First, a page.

Happened on a Habenaria

Looking particularly good this week is one of the Southeast US (NC to Texas) native water orchids, Habenaria repens. This gem flowers through most of the growing season, and hasn’t slowed down as we enter November. Water spider orchid can grow both as a marginal or as a true aquatic. Our plant is growing in one of our crevice garden seeps. We’re working to get this really cool native propagated and available in the future.

Drinks anyone?

Couldn’t resist this photo of a couple of carpenter bees looking for a drink after a hard day of work, and happened on this enticing stray pitcher full of water. Oh, if they only knew…

Burgundy Spice Girl

Calycanthus ‘Burgundy Spice’ is looking so great in the garden at JLBG this fall…right before it strips down for the winter. We love this exceptional purple-foliage selection of the native Sweet Betsy, discovered and introduced by our friends, the Hesseleins’ of Pleasant Run Nursery in NJ.

Cooking up a Joe-Pye

We wanted to create a buffet for local butterflies by our patio, and a mass planting of Eupatorium purpureum ‘Little Red’ did just the trick. Not bad for a highway ditch native.

Macbridea

Raise your hand if you’ve grown macbridea in the garden. Raise your hand if you’ve even heard of macbridea. This cute North American native (NC, SC, GA) bog mint has really impressed us in the garden. Flowering started in the last few weeks, and shows no sign of abating. We’re always cautious with mint relatives, but so far, this one has been very well behaved.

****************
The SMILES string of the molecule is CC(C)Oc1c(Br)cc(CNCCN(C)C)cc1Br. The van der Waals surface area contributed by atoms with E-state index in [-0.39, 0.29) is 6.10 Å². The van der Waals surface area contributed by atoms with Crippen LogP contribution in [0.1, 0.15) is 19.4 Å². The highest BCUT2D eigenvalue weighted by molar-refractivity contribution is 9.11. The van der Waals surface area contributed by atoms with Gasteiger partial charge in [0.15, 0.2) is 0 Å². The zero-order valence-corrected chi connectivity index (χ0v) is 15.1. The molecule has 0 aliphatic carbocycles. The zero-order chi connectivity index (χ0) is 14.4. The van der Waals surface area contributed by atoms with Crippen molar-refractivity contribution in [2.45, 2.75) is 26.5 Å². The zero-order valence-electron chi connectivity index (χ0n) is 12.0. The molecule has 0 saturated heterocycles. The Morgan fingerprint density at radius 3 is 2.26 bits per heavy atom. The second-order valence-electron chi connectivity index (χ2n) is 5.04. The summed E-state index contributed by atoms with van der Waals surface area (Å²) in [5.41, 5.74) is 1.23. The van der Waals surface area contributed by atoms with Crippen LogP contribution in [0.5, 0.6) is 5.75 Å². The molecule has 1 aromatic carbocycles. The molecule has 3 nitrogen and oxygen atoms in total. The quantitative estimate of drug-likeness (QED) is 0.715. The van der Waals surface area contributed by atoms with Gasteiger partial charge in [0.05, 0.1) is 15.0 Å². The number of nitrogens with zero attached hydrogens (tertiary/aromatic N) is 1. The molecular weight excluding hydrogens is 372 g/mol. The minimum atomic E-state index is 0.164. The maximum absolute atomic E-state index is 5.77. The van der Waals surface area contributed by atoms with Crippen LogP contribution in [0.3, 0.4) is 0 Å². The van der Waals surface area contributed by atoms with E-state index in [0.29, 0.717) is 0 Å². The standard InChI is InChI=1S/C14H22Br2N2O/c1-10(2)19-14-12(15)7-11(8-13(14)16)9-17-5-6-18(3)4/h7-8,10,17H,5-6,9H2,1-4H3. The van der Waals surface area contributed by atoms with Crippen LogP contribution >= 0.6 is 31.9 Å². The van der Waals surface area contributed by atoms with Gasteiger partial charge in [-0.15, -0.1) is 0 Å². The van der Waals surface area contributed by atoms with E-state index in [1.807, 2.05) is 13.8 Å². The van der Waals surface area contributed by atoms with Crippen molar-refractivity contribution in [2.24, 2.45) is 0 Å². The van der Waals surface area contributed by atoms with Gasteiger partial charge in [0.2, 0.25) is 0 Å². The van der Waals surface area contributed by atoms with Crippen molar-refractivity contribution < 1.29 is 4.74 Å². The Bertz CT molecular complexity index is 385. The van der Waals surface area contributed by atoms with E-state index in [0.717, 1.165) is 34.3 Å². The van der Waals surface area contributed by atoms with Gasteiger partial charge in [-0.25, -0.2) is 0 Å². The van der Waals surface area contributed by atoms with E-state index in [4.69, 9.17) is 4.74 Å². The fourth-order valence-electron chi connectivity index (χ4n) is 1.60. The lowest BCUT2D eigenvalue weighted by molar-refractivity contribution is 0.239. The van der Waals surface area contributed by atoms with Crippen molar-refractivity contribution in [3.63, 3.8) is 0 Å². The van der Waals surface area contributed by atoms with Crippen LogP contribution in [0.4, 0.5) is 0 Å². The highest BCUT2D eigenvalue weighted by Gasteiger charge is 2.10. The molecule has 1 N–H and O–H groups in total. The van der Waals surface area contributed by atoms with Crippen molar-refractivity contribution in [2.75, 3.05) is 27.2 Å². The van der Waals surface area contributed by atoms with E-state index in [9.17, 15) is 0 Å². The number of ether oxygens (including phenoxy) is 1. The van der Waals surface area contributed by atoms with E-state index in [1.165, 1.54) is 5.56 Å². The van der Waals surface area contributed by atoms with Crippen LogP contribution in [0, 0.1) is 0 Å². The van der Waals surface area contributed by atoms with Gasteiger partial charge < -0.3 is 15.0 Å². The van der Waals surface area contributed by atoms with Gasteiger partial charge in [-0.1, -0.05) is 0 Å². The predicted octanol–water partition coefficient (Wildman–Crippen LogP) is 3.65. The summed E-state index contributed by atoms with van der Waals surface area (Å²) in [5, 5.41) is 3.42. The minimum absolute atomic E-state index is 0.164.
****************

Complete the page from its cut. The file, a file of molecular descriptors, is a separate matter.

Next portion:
Poly at the Gala

The NC native Polygala aurea is putting on quite a show in the bog garden here at JLBG. There are few plants, native or otherwise, with such brilliantly screaming orange flowers. Perhaps we need to see if we can propagate this since we never see it offered for sale.

Keeping up the Spirit

In 2009, we first planted the Tom Ranney (NC State) introduction of Hydrangea ‘Spirit’..his creation of a pink-flowered selection of the usually white-flowered NC native Hydrangea arborescens. Here it is today, twelve years later and still looking superb in the gardens at JLBG. Over $1 million dollars from the sale of this plant has been donated to breast cancer research. What a lovely plant and lovely story!